Michael D. McPhee, Attending Surgeon, Cleveland Clinic Florida, Naples, FL; Carl Goins, Physician Assistant, Physicians Regional Medical Center, Naples, FL
Michael D. McPhee, MD
Cleveland Clinic Florida
Carl Goins, PA-S
Introduction: Cardiac sarcoma that metastasizes solely to the adrenal glands is rare and has a poor prognosis.
Results and discussion: This paper describes a left atrial sarcoma in a patient who developed adrenal gland metastases 16 months after her cardiac sarcoma was treated, highlighting the aggressive nature of these tumors.
Conclusion: Cardiac sarcomas and subsequent isolated adrenal metastases can be managed using resection for palliation, with the understanding that recurrent distant disease will ultimately develop.
Cardiac sarcomas are primary malignant tumors of the heart that are highly aggressive. Symptoms vary and depend on the tumor's location in the heart and whether distant metastases are present. Patients may experience chest pain, shortness of breath, fatigue, palpitations, hemoptysis, and upper facial congestion.1 Treatment is surgical resection for palliation. After our patient's left atrial sarcoma was resected, she required a simultaneous bioprosthetic mitral valve replacement for mitral valve regurgitation. The patient developed subsequent isolated bilateral adrenal gland metastases 16 months later, resulting in significant pain. Radiation therapy with palliative intent failed. Salvage resection was performed successfully in the left adrenal gland, but only surgical debulking could be accomplished in the right adrenal gland due to the effects of radiation therapy. The patient developed additional distant disease and died 19 months after initial treatment of her sarcoma. Our case highlights the highly aggressive nature of these tumors.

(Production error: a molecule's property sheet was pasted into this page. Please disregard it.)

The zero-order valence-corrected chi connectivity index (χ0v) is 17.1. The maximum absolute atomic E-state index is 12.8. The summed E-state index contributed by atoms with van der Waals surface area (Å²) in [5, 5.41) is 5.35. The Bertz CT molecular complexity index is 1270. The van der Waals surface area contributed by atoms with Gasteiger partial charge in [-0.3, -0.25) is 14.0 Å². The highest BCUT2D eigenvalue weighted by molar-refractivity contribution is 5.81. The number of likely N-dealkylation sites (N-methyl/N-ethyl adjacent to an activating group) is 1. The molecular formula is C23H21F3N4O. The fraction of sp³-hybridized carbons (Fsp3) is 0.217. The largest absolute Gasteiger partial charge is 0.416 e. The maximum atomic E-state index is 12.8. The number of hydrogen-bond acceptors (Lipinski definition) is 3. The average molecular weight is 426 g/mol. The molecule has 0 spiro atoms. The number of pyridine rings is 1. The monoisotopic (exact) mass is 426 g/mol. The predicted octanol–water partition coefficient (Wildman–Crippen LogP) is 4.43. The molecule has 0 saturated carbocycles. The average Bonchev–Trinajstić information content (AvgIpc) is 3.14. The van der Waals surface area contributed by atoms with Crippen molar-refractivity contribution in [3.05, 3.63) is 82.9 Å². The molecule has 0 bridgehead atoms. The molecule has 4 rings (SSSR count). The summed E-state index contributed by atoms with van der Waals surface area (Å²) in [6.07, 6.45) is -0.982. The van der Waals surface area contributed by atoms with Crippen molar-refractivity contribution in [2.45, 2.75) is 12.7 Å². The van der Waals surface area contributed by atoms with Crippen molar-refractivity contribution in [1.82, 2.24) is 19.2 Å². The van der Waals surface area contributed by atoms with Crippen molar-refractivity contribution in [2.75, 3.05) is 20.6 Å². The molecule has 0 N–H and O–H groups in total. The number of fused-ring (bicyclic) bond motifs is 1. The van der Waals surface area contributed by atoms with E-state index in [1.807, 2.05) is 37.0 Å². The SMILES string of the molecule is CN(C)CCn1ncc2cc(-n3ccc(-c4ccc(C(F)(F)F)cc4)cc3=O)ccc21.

A 41-year-old woman presented with extreme dyspnea, orthopnea, and chest pain. An echocardiogram showed a large tumor in the left atrium. The mass was attached to the posterior wall and annulus. It extended into the atrial appendage and prolapsed into the left ventricle. The gross tumor was resected, but debridement of the tumor off the posterior wall was necessary. Mitral valve regurgitation developed, requiring the patient to undergo simultaneous mitral valve replacement with a bioprosthetic valve. Pathology revealed a high-grade III/III pleomorphic sarcoma. No adjuvant treatment was administered postoperatively.
Sixteen months after the operation, the patient developed bilateral back and flank pain. Computed tomography (CT) scans showed bilateral adrenal gland tumors measuring 10 cm at their widest dimension (Figure 1). Work-up for pheochromocytoma was negative. Percutaneous fine-needle aspiration biopsy of the left adrenal tumor revealed metastatic high-grade spindle cell sarcoma consistent with the patient's primary cardiac atrial sarcoma (Figure 2). A transthoracic echocardiogram revealed an increased area of echodensity in the left atrium. A repeat staging work-up revealed no distant disease aside from the adrenal gland tumors. The patient developed increasingly severe right-sided back and flank pain. She also became anemic (hemoglobin, 7.1 g/dL), which was partly attributed to spontaneous bleeding associated with the right adrenal tumor despite the needle biopsy being performed on the left adrenal gland. On repeat CT scanning, the right adrenal tumor was found to contain a large central hematoma (Figure 3).